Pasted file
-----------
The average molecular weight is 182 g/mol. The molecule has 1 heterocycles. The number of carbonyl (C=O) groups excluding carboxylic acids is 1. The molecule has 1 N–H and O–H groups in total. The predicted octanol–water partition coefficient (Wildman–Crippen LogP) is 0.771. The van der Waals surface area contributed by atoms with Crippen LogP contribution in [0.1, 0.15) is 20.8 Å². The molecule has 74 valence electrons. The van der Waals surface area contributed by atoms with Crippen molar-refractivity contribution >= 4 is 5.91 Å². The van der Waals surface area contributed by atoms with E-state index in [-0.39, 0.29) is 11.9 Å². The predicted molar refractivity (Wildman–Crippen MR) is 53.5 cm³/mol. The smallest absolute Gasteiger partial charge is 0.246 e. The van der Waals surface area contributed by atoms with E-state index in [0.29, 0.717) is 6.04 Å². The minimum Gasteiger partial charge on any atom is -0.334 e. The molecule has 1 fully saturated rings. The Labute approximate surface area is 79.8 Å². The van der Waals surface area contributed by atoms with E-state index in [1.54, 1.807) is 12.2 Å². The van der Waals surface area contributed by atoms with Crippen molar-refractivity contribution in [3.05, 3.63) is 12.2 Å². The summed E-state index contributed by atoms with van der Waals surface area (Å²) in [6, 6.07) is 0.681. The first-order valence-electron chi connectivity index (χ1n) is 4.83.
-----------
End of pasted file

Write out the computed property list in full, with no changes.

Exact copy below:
The average molecular weight is 182 g/mol. The molecule has 1 heterocycles. The number of carbonyl (C=O) groups excluding carboxylic acids is 1. The molecule has 1 N–H and O–H groups in total. The predicted octanol–water partition coefficient (Wildman–Crippen LogP) is 0.771. The van der Waals surface area contributed by atoms with Crippen LogP contribution in [0.1, 0.15) is 20.8 Å². The molecule has 74 valence electrons. The van der Waals surface area contributed by atoms with Crippen molar-refractivity contribution >= 4 is 5.91 Å². The van der Waals surface area contributed by atoms with E-state index in [-0.39, 0.29) is 11.9 Å². The predicted molar refractivity (Wildman–Crippen MR) is 53.5 cm³/mol. The smallest absolute Gasteiger partial charge is 0.246 e. The van der Waals surface area contributed by atoms with E-state index in [0.29, 0.717) is 6.04 Å². The minimum Gasteiger partial charge on any atom is -0.334 e. The molecule has 1 fully saturated rings. The Labute approximate surface area is 79.8 Å². The van der Waals surface area contributed by atoms with E-state index in [1.54, 1.807) is 12.2 Å². The van der Waals surface area contributed by atoms with Crippen molar-refractivity contribution in [3.05, 3.63) is 12.2 Å². The summed E-state index contributed by atoms with van der Waals surface area (Å²) in [6, 6.07) is 0.681. The first-order valence-electron chi connectivity index (χ1n) is 4.83.